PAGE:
Former Michigan State University quarterback Kirk Cousins is now headed to the Washington Redskins, and he's crediting a Mid-Michigan doctor for some of his NFL draft success.
Kirk Cousins' unique training strategy is not an ordinary workout - he focuses on training his brain. Cousins says he reached out to Neurocore, a brain-training clinic in Okemos, to take his game to the next level. Neurocore provides cutting-edge technology to improve brain performance for athletes and corporate executives.
"These men and women are already in the zone, but they're trying to get sharper and sharper," said Dr. Timothy Royer, neuropsychologist and founder of Neurocore. "Because they know the closer they get to the middle, they can see the seams on the ball better and have more clarity in decision-making."
Cousins turned to Dr. Royer's clinic to make sure his brain was running at the highest level.
"There's nothing wrong with Kirk's brain," said Dr. Royer. "He just wanted to take things to the next level, to see how quick and efficient his brain works."
About 20 percent of Dr. Royer's clients are like Cousins - high functioning athletes and corporate execs who want to improve focus and stamina. The other 80 percent are people with clinical issues like sleep problems, attention deficit disorders, and anxiety.
"Our biggest issue is to help those individuals who have been over-medicated and poorly diagnosed," Dr. Royer said. "The answer isn't just to give you a pill, but to see what's causing that in your brain and in your body. That's the important thing."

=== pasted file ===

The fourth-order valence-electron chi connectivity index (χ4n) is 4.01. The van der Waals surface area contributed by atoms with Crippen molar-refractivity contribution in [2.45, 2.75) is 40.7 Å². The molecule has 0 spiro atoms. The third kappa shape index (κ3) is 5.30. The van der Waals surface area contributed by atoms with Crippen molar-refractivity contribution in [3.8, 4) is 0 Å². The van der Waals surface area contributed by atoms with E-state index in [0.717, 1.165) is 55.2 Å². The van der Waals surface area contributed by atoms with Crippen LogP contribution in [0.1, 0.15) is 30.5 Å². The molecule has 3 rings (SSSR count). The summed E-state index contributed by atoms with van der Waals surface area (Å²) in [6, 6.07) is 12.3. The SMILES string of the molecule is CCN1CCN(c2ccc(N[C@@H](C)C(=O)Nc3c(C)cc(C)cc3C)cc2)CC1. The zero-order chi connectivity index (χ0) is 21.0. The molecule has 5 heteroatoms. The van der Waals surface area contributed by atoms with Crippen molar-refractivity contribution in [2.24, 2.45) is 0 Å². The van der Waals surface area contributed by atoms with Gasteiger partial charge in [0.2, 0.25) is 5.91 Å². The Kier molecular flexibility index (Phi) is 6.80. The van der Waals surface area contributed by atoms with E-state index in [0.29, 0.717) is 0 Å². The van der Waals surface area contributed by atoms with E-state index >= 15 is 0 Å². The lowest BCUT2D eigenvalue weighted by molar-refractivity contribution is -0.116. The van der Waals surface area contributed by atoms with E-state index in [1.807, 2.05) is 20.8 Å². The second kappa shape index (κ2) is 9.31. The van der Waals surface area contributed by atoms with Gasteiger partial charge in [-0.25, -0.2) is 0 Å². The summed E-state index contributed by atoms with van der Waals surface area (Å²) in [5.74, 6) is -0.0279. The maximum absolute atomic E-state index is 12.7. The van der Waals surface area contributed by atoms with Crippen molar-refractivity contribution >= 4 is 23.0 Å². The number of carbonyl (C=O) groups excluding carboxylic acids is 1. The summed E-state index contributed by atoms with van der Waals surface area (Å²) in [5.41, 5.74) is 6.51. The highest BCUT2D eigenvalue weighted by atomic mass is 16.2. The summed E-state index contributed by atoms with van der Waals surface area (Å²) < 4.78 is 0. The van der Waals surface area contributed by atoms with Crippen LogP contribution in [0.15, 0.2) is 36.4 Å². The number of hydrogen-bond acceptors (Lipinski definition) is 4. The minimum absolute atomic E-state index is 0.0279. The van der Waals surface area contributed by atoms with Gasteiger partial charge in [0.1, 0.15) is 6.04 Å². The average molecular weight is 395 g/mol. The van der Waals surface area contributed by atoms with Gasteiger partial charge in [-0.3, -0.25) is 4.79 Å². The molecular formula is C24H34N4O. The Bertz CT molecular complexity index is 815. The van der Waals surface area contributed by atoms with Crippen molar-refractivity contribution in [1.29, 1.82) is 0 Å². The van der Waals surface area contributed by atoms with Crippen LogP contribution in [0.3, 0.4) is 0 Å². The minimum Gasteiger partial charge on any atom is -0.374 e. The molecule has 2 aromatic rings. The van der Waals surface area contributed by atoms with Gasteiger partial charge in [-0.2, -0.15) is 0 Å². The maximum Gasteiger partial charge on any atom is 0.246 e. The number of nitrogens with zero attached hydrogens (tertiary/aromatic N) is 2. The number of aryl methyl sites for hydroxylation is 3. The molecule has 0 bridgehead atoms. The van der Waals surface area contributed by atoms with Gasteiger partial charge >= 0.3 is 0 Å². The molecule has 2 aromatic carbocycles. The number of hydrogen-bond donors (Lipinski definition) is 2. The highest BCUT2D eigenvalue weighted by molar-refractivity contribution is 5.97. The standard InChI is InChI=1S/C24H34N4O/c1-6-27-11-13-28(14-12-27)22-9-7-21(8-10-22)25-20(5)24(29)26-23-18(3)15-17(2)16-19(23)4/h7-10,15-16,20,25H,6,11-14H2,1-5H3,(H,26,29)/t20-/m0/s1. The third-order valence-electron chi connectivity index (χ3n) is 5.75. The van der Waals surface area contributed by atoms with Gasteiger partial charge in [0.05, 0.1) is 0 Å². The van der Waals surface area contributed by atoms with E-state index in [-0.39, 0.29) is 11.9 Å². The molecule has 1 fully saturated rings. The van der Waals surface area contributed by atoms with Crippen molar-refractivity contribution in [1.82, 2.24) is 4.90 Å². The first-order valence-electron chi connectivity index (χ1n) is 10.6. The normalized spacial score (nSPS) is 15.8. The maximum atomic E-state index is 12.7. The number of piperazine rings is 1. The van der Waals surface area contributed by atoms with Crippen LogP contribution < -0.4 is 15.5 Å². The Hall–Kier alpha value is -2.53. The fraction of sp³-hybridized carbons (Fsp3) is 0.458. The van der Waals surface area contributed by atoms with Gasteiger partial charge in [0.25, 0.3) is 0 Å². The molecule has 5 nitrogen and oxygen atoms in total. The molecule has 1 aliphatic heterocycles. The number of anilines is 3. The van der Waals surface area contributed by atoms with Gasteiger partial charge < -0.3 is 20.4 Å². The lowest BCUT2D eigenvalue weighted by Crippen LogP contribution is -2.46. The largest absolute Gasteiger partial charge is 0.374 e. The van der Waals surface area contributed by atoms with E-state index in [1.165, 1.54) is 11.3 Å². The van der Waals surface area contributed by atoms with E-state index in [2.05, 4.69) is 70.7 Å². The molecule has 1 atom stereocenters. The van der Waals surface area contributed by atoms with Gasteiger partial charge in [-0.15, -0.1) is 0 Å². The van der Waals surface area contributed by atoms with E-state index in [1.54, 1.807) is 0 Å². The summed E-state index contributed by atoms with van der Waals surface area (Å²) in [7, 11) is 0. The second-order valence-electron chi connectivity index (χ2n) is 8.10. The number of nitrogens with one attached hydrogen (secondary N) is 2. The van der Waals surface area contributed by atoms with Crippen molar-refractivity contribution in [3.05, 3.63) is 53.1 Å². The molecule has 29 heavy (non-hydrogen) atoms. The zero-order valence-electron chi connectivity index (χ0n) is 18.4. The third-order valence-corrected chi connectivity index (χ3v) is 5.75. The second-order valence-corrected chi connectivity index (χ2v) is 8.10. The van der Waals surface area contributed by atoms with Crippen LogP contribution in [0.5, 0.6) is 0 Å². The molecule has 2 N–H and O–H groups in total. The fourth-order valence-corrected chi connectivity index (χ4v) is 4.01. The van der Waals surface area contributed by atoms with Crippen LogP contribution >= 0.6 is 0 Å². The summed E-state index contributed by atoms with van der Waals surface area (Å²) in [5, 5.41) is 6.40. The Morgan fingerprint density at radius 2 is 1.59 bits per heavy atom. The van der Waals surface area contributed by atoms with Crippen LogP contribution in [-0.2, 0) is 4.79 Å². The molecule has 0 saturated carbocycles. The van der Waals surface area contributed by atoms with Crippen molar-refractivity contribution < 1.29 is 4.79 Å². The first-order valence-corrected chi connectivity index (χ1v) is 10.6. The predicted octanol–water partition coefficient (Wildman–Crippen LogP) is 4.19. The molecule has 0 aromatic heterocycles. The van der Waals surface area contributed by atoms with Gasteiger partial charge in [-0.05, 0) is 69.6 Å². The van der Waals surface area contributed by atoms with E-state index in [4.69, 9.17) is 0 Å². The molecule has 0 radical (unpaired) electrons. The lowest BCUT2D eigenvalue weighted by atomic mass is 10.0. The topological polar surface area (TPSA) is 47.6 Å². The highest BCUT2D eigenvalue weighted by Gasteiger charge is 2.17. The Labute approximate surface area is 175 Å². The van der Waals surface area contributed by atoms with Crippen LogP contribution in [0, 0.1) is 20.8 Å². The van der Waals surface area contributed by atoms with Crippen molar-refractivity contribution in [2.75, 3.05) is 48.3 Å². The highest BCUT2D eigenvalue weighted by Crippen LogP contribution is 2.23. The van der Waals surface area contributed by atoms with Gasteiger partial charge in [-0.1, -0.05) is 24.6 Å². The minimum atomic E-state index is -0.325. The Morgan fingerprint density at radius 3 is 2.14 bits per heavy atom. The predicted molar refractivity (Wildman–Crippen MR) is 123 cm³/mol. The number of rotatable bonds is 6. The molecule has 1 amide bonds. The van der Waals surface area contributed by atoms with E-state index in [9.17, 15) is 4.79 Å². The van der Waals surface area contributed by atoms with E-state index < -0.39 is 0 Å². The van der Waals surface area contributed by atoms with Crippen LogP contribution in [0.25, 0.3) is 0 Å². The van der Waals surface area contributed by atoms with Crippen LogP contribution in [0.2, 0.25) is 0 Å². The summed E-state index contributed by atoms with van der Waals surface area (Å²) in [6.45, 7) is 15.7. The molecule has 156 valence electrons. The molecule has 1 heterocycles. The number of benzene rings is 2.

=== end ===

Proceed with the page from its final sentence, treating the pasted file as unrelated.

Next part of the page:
Dr. Royer performs a neurodiagnostic work-up on all of his patients. Essentially, his program hopes to regulate and assess the brain's running speed, which in turn improves breathing and heart rate. He says his methods have a high success rate.
"About 75% of people with ADHD, we're able to get them off their medicine and cure them," said Dr. Royer.
Dr. Royer says ultimately, your brain is your most precious commodity.
"The stronger your brain is, the better everything else is - relationships, health, emotions, work performance, athletic performance."
Dr. Royer also told me that whether his patients come in for clinical reasons, or to work on peak performance, the common element for both is that their sleep patterns are disturbed. He says the brain should get 8 hours and 15 minutes of sleep each night, but the average American gets less than 7 hours.
His advice for people to help improve brain performance is to get more sleep, and evaluate breathing. Many Americans tend to have fast breathing pattern, but Dr. Royer says it's a good idea to work on breathing slower and from the diaphragm instead of the chest.
He says it's also important to have proper nutrition, and to make sure the brain gets healthy food to run on.